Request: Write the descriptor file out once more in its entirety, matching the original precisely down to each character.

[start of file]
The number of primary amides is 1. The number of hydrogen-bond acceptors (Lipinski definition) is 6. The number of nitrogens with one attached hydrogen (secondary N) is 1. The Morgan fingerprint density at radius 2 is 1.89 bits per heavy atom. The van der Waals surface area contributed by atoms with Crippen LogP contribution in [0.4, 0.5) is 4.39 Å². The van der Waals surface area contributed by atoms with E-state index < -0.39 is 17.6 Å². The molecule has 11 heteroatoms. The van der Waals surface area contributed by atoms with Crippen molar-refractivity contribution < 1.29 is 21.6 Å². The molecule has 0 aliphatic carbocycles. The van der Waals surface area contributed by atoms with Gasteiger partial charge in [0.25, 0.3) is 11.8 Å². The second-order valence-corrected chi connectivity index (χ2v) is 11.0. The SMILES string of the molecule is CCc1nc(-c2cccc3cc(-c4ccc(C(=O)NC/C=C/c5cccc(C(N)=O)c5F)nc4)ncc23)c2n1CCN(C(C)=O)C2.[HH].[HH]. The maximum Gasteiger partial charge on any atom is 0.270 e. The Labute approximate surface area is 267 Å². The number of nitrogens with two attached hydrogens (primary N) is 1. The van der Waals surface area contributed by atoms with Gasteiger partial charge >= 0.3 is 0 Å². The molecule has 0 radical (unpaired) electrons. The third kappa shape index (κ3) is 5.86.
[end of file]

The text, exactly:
The number of primary amides is 1. The number of hydrogen-bond acceptors (Lipinski definition) is 6. The number of nitrogens with one attached hydrogen (secondary N) is 1. The Morgan fingerprint density at radius 2 is 1.89 bits per heavy atom. The van der Waals surface area contributed by atoms with Crippen LogP contribution in [0.4, 0.5) is 4.39 Å². The van der Waals surface area contributed by atoms with E-state index < -0.39 is 17.6 Å². The molecule has 11 heteroatoms. The van der Waals surface area contributed by atoms with Crippen molar-refractivity contribution < 1.29 is 21.6 Å². The molecule has 0 aliphatic carbocycles. The van der Waals surface area contributed by atoms with Gasteiger partial charge in [0.25, 0.3) is 11.8 Å². The second-order valence-corrected chi connectivity index (χ2v) is 11.0. The SMILES string of the molecule is CCc1nc(-c2cccc3cc(-c4ccc(C(=O)NC/C=C/c5cccc(C(N)=O)c5F)nc4)ncc23)c2n1CCN(C(C)=O)C2.[HH].[HH]. The maximum Gasteiger partial charge on any atom is 0.270 e. The Labute approximate surface area is 267 Å². The number of nitrogens with two attached hydrogens (primary N) is 1. The van der Waals surface area contributed by atoms with Gasteiger partial charge >= 0.3 is 0 Å². The molecule has 0 radical (unpaired) electrons. The third kappa shape index (κ3) is 5.86.